Is Shein’s $50 Million Fund To Tackle Clothing Waste A Good Thing, Or Just Greenwashing?

Despite the controversy over Shein’s involvement, it’s clear what a difference the $15 million grant will make for the Kantamanto community. “We’ve been in conversations with other folks in this space about trying to find funding for the girls we work with,” Ricketts says. “Adam [Whinston, global head of ESG at Shein] was the first person I’ve talked to from any brand who’s said, ‘Okay, I hear you. We’re acknowledging the fact that our clothing may be ending up in Kantamanto. You’re saying what would be helpful is that we distribute money – essentially, we’re paying a fee for waste.”

Whether Shein will actually go on to tackle the root cause of the issue remains to be seen. “Shein’s small batch production model results in less waste to begin with, a model which would yield an immediate drop in global textile production of 20 per cent, if adopted by the rest of the industry,” Whinston says via email. Given that Shein adds around 300,000 new styles to its website in the US every day, that’s still an extraordinary amount of clothes that are being produced.

Whinston also claims that more consumer education is needed to keep clothes in circulation for longer, despite long-standing criticism around the durability of fast fashion. “There is much we can do to educate and provide channels for consumers to give their clothing a longer life,” he continues. “I look forward to upcoming announcements that will demonstrate the holistic and aggressive approach we’ve set out to address this important issue.”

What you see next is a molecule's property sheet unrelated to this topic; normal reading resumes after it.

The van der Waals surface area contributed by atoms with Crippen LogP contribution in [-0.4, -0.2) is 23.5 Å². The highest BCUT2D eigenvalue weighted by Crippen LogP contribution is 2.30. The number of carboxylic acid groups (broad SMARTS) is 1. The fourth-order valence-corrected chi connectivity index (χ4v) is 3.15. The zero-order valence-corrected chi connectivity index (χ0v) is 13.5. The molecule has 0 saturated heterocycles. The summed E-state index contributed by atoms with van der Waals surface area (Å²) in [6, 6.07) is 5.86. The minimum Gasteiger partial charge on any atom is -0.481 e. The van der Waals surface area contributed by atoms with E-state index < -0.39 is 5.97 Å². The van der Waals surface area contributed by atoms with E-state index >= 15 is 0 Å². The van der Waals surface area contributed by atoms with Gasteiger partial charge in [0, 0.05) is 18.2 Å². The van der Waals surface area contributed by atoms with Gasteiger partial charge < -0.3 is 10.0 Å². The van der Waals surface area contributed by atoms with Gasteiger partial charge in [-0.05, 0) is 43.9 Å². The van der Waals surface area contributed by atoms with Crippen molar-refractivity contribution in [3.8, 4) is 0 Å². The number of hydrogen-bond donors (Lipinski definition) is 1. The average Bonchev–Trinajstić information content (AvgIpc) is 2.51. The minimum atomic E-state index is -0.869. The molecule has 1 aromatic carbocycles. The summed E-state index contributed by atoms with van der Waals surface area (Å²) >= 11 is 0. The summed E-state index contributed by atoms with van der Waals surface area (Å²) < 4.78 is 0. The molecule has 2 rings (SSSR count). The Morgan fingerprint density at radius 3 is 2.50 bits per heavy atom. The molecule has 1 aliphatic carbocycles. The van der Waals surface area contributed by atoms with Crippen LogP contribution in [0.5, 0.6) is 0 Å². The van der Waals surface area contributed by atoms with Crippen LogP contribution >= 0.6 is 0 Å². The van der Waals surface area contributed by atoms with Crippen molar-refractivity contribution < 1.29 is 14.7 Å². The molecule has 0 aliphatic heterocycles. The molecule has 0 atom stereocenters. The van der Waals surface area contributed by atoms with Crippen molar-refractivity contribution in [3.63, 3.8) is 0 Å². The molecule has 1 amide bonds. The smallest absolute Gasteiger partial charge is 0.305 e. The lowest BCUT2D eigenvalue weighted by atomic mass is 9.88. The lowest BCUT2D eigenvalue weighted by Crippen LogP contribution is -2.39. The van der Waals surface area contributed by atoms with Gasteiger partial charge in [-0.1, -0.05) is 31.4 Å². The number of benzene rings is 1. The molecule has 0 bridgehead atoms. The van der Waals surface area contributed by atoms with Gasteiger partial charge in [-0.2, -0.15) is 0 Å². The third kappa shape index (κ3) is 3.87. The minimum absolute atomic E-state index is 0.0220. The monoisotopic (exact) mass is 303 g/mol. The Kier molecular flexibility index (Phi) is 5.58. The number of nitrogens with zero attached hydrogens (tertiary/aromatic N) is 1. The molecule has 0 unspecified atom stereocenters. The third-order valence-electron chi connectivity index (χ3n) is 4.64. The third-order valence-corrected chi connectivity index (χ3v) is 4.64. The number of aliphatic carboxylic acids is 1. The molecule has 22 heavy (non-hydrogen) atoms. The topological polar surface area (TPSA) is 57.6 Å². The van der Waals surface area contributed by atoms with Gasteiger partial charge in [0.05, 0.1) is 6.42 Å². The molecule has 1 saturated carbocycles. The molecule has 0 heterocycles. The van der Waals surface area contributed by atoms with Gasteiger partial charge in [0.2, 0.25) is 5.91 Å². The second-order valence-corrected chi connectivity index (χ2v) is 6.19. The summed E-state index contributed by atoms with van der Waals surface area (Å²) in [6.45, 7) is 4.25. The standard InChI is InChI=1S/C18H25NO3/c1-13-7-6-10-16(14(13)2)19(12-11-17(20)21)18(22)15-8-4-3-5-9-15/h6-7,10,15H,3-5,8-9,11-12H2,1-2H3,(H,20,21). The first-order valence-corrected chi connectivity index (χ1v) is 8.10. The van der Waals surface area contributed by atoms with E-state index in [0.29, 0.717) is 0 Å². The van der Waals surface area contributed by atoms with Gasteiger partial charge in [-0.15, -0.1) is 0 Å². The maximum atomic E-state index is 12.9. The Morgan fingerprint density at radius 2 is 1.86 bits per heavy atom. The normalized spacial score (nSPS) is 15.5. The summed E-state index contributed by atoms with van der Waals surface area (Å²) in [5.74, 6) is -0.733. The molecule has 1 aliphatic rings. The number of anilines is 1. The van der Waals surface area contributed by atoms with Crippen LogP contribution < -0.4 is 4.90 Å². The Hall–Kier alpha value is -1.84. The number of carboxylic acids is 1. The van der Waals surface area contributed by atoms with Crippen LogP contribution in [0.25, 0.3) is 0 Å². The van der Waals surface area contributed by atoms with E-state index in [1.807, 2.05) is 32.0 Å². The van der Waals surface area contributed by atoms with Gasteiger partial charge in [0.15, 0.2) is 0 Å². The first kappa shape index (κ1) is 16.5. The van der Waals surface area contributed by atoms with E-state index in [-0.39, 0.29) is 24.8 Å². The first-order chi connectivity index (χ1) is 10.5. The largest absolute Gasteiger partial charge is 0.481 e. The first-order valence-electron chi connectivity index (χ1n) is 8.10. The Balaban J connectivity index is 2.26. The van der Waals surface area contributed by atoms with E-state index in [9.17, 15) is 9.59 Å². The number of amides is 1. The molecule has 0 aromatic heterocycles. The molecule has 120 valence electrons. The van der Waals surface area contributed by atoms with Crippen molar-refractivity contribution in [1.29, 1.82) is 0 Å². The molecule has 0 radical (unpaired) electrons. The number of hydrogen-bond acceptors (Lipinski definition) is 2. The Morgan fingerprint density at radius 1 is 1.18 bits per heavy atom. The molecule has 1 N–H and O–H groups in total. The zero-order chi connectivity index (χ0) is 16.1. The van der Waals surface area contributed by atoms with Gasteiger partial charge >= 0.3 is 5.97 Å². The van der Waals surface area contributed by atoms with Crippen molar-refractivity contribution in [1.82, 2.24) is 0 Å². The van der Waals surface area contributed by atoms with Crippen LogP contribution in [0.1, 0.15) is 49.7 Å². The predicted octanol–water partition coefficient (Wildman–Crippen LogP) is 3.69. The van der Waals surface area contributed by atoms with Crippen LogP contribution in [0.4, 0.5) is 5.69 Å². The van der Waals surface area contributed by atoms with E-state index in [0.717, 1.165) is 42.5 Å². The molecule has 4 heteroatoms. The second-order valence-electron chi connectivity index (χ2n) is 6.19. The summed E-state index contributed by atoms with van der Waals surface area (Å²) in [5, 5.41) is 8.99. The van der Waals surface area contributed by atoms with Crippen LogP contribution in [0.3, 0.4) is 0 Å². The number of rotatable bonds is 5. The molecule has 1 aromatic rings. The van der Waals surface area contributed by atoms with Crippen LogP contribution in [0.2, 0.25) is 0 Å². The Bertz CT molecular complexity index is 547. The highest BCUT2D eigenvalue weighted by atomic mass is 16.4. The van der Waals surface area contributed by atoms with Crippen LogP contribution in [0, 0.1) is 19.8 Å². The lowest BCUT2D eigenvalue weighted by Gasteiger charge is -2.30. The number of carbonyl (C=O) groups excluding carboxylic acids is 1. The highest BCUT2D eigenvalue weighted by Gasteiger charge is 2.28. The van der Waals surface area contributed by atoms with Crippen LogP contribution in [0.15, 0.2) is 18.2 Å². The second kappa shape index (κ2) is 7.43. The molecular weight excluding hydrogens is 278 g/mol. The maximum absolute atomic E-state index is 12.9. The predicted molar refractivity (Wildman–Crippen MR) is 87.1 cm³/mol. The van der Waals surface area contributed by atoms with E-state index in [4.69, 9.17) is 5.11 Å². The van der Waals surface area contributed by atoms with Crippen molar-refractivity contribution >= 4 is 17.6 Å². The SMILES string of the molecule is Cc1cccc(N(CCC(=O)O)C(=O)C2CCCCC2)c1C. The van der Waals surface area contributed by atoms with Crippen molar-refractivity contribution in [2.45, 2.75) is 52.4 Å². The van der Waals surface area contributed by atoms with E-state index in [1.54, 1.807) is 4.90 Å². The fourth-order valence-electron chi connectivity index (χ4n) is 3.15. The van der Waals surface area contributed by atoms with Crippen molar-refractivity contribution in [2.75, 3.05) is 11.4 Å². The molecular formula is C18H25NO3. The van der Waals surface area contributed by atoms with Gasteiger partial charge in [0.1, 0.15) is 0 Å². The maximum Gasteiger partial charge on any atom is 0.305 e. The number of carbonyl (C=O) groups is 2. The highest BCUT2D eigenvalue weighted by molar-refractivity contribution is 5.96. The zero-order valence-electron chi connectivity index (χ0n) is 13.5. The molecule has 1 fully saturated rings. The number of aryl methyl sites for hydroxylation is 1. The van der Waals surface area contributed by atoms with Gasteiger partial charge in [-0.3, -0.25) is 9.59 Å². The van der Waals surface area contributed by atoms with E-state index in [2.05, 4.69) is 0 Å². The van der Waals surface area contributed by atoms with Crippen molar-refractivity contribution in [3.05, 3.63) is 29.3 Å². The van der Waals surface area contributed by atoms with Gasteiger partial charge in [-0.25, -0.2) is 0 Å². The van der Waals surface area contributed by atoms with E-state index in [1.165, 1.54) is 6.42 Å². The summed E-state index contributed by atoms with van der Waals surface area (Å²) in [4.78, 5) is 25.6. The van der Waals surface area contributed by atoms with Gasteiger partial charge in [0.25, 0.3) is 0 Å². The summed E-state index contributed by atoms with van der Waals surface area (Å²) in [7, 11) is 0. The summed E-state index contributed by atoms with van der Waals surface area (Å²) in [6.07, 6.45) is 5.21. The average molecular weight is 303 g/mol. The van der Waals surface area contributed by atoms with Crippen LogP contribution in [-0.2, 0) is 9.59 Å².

Despite the scepticism around how serious Shein is about tackling fashion’s waste problem, its new fund raises wider questions over who should pay for the devastating impact of the industry – which hits countries in the Global South the hardest. “We don’t yet have the legal framework to hold people accountable,” Ricketts says. “If Shein is willing to say that they do play a role in this and give money to clean it up – I don’t know who else should pay.”

Until fast fashion brands actually address the issue of overproduction in the first place, brands taking financial responsibility for the waste they’re creating is arguably the next best option. “I hope that other brands will be inspired to make similar commitments,” Ricketts concludes. “Let’s empower [local communities] as much as we can.”